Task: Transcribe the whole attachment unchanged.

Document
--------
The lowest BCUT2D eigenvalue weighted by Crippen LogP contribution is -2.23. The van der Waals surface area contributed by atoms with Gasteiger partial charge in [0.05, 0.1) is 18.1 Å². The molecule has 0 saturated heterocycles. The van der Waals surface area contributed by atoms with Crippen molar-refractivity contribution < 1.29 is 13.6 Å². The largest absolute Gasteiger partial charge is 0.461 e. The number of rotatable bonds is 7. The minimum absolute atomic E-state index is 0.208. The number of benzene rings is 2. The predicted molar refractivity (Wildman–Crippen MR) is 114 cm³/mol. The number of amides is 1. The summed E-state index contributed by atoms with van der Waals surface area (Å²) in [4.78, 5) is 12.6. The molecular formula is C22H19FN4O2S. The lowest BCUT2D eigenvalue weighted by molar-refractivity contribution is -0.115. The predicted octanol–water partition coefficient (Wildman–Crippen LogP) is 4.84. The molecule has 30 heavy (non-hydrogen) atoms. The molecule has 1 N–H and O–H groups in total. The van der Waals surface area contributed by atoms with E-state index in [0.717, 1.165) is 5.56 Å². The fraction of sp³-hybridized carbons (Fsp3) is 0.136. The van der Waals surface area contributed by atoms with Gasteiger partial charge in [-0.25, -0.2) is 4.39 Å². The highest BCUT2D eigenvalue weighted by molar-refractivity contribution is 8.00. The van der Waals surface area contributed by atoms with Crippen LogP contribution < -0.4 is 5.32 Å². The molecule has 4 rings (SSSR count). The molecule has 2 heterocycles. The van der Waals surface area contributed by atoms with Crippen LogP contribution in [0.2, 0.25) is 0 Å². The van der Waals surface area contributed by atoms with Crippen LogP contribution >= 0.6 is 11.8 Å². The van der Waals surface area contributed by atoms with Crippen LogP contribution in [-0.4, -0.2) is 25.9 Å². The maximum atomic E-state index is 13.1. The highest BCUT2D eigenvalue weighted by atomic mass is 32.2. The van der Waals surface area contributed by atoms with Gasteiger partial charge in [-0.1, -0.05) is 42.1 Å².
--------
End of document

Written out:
The lowest BCUT2D eigenvalue weighted by Crippen LogP contribution is -2.23. The van der Waals surface area contributed by atoms with Gasteiger partial charge in [0.05, 0.1) is 18.1 Å². The molecule has 0 saturated heterocycles. The van der Waals surface area contributed by atoms with Crippen molar-refractivity contribution < 1.29 is 13.6 Å². The largest absolute Gasteiger partial charge is 0.461 e. The number of rotatable bonds is 7. The minimum absolute atomic E-state index is 0.208. The number of benzene rings is 2. The predicted molar refractivity (Wildman–Crippen MR) is 114 cm³/mol. The number of amides is 1. The summed E-state index contributed by atoms with van der Waals surface area (Å²) in [4.78, 5) is 12.6. The molecular formula is C22H19FN4O2S. The lowest BCUT2D eigenvalue weighted by molar-refractivity contribution is -0.115. The predicted octanol–water partition coefficient (Wildman–Crippen LogP) is 4.84. The molecule has 30 heavy (non-hydrogen) atoms. The molecule has 1 N–H and O–H groups in total. The van der Waals surface area contributed by atoms with E-state index in [0.717, 1.165) is 5.56 Å². The fraction of sp³-hybridized carbons (Fsp3) is 0.136. The van der Waals surface area contributed by atoms with Gasteiger partial charge in [-0.25, -0.2) is 4.39 Å². The highest BCUT2D eigenvalue weighted by molar-refractivity contribution is 8.00. The van der Waals surface area contributed by atoms with Crippen LogP contribution < -0.4 is 5.32 Å². The molecule has 4 rings (SSSR count). The molecule has 2 heterocycles. The van der Waals surface area contributed by atoms with Crippen LogP contribution in [0.2, 0.25) is 0 Å². The van der Waals surface area contributed by atoms with Crippen LogP contribution >= 0.6 is 11.8 Å². The van der Waals surface area contributed by atoms with Crippen LogP contribution in [-0.4, -0.2) is 25.9 Å². The maximum atomic E-state index is 13.1. The highest BCUT2D eigenvalue weighted by atomic mass is 32.2. The van der Waals surface area contributed by atoms with Gasteiger partial charge in [-0.1, -0.05) is 42.1 Å².